Dallas has a 10 percent shot to make the playoffs, per the New York Times’s playoff odds calculator. If the Cowboys can handle their end of the bargain and win their final two games — home for the Seahawks and at the Eagles, who could have the top seed clinched by then — those odds would bump up to 51 percent, a virtual coin flip.

The Cowboys would need the Lions to lose once and either the Panthers, Falcons or Saints to lose twice. The most realistic possible path for the Cowboys, assuming they beat the Seahawks and Eagles, would be the Falcons losing at the Saints in Week 16 and home against Carolina in the finale, while the Packers topple the Lions in Detroit in Week 17.

[Aaron Rodgers couldn’t save the Packers]

But they are alive Monday morning, and they can thank the funkiest measurement in league history. On fourth and 1 from the Dallas 39-yard line with five minutes left in the fourth quarter in 17-17 game, Coach Jason Garrett called for a quarterback sneak. Dak Prescott plunged into a mass of bodies. After officials spotted it, the ball nuzzled against the 40-yard line.

Out came the chains. The stretch of the front pole settled nothing. Players milled around the ball, hoping and politicking.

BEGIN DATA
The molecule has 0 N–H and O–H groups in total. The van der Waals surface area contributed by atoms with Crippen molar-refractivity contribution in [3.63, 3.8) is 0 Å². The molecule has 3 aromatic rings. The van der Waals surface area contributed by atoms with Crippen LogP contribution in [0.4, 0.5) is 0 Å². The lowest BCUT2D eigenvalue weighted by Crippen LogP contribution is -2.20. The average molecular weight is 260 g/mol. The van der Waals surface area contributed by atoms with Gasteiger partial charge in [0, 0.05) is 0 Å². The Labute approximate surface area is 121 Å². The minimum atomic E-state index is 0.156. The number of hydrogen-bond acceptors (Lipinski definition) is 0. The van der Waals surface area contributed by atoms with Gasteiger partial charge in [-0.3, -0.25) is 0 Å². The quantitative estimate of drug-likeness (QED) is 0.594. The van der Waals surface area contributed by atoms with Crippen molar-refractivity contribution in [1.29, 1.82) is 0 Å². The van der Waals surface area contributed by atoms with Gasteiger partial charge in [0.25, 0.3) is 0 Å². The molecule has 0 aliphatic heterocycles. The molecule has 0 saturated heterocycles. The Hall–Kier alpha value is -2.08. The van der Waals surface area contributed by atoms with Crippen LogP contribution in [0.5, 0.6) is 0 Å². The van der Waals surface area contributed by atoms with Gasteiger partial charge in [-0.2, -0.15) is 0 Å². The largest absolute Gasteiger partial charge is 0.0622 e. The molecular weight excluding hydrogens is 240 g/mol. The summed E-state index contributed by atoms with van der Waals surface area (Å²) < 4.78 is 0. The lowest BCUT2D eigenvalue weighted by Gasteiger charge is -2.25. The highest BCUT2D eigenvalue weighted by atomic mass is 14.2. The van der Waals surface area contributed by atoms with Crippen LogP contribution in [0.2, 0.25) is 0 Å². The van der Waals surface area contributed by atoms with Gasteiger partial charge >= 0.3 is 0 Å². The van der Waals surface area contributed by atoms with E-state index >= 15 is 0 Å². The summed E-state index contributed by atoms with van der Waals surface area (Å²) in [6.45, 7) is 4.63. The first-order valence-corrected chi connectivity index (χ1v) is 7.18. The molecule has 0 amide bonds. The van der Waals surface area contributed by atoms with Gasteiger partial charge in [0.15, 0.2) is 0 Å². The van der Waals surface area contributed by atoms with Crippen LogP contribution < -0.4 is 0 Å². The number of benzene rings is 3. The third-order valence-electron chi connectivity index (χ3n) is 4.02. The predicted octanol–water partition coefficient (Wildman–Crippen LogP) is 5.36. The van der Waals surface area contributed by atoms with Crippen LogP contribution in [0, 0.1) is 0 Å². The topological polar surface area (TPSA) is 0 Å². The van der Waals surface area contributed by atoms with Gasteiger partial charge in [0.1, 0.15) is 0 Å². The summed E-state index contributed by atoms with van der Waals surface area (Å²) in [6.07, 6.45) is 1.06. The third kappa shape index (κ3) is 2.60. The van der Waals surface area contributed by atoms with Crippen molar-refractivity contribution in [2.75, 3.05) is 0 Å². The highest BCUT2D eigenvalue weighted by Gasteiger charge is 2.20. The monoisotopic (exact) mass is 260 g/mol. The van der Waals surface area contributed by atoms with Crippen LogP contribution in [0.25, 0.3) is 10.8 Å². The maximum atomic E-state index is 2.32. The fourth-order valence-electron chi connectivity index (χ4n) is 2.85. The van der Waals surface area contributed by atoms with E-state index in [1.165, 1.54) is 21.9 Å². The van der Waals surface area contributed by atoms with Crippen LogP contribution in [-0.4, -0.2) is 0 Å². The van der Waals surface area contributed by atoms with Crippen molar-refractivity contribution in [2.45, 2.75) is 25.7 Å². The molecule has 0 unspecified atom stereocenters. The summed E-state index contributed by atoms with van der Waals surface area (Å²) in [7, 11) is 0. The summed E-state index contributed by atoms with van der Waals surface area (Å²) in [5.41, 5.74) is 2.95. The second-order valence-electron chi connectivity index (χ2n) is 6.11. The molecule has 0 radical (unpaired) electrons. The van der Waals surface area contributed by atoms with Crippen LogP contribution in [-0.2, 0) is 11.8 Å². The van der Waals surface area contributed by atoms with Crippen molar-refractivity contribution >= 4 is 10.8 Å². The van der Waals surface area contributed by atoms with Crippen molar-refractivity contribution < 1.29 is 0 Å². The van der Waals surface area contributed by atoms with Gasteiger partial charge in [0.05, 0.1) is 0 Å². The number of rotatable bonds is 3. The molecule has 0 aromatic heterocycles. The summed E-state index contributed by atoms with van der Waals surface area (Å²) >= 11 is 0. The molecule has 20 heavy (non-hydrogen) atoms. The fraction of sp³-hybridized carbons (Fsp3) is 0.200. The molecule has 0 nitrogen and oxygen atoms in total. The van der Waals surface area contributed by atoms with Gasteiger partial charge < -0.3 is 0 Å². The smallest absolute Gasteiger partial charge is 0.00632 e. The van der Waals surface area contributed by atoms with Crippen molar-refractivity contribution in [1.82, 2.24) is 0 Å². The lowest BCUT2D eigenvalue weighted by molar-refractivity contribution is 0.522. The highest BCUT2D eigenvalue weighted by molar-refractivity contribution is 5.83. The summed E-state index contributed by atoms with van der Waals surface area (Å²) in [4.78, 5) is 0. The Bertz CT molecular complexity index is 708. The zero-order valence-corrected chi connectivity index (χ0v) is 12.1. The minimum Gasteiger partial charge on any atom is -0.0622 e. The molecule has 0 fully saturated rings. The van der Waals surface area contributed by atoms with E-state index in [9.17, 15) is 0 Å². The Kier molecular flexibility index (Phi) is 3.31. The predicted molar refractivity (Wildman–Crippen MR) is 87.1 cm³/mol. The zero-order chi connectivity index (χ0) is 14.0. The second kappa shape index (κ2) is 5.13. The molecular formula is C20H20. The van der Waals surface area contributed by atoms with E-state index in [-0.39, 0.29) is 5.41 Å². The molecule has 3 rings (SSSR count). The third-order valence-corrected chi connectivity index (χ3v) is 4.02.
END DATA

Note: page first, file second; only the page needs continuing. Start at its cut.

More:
“One of my concerns was that it looked like the stick was kind of on an angle,” Cowboys Coach Jason Garrett said. “We thought that was working against us but eventually they straightened it out.”

“There was still space between the ball and the stick,” Raiders linebacker NoVarro Bowman said.

Steratore — incidentally the official who ruled against Dez Bryant’s infamous touchdown non-catch in the playoffs three years ago — knelt to inspect. He made no call. Instead, he pulled a folded paper from his pocket and slipped it between the ball and the marker. When the paper brushed both ball and marker, Steratore called it a first down.

It was not exactly an airtight call.

“I don’t want to get fined, okay?” Raiders coach Jack Del Rio said. “I’m not happy with the way things were done in a lot of different situations throughout the night. They did the best that they could. I had a different viewpoint. I saw air. It was pretty obvious.”

Chances are, Steratore’s explanation would not have mollified Del Rio. The paper, he said, did not decide the call for him.